And now the most scintillating two minutes in television, the latest from the wartime grapevine.

The crushing defeat of the Taliban in Afghanistan, which some commentators thought would inflame the Muslim world, and especially the Muslim population of Pakistan, has apparently had the opposite effect, at least in Pakistan. The Washington Post reports widespread anger among Pakistanis at the Mullahs who encouraged young Muslims to join the Taliban cause and fight against the United States. Their families' anger, says the Post, "reflects a widespread disillusionment with religious leaders who rallied Pakistanis to the side of the Taliban, and a souring of the Islamic militancy that had produced volunteers for the cause."

Historian Doris Kearns Goodwin, who as we noted last week lifted nearly verbatim passages from the works of two other historians, has now explained herself.  What happened, she wrote in Time Magazine, was when she came across passages in her handwritten notes from fellow writer Lynne McTaggart's work, she mistook the words for her own and put them in her book The Fitzgeralds and the Kennedys as her own. When McTaggart complained, writes Goodwin, she made corrections for later editions, and that was that. What Goodwin does not mention was that she also paid McTaggart an undisclosed amount of money. Nor does Goodwin say anything about the passages nearly identical to parts of Hank Searls earlier book on Joseph P. Kennedy Jr., The Lost Prince.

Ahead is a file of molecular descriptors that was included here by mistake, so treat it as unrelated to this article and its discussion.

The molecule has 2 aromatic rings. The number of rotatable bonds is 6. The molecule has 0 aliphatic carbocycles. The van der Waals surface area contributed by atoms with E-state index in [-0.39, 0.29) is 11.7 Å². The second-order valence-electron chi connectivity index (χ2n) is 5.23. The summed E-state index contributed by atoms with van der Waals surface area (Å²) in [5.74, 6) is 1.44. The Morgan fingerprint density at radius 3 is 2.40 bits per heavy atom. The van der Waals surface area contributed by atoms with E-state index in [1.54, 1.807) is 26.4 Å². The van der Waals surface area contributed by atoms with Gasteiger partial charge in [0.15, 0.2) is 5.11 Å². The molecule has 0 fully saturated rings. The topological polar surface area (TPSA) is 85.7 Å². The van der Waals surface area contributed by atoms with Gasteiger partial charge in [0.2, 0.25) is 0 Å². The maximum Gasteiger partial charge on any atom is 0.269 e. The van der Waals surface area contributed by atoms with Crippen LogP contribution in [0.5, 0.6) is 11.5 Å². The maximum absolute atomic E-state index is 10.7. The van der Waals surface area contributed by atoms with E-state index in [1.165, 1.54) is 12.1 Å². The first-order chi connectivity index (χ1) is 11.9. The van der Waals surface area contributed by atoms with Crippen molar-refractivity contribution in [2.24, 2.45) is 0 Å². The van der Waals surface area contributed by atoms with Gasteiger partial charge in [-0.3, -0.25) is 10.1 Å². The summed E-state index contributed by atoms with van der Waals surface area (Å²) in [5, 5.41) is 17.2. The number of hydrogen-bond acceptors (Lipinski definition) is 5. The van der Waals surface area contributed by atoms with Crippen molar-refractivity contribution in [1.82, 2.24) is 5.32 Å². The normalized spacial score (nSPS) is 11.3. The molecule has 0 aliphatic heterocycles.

Speaking of history, the State of New Jersey Department of Education has decided that the state's history teaching standards do not need to include such people as George Washington, Thomas Jefferson and Benjamin Franklin. But the standards do include mention of slavery opponents Theodore Dwight Weld and Angelina and Sarah Grimke. An official explained to the Washington Times there's no need to tell teachers about Washington, Jefferson and Franklin because they are bound to come up. But as for the other three, "They're not readily known and we don't know whether the teachers will know to teach them."

Finally, the Justice Department is spending $8,000 for fabric to drape over the bare shoulders and bust of a statue in the Department's Great Hall. Officials insist the Attorney General had nothing to do with the decision, but that an aide said the camera shot would look better without the bare breasted woman behind the place where Mr. Ashcroft speaks.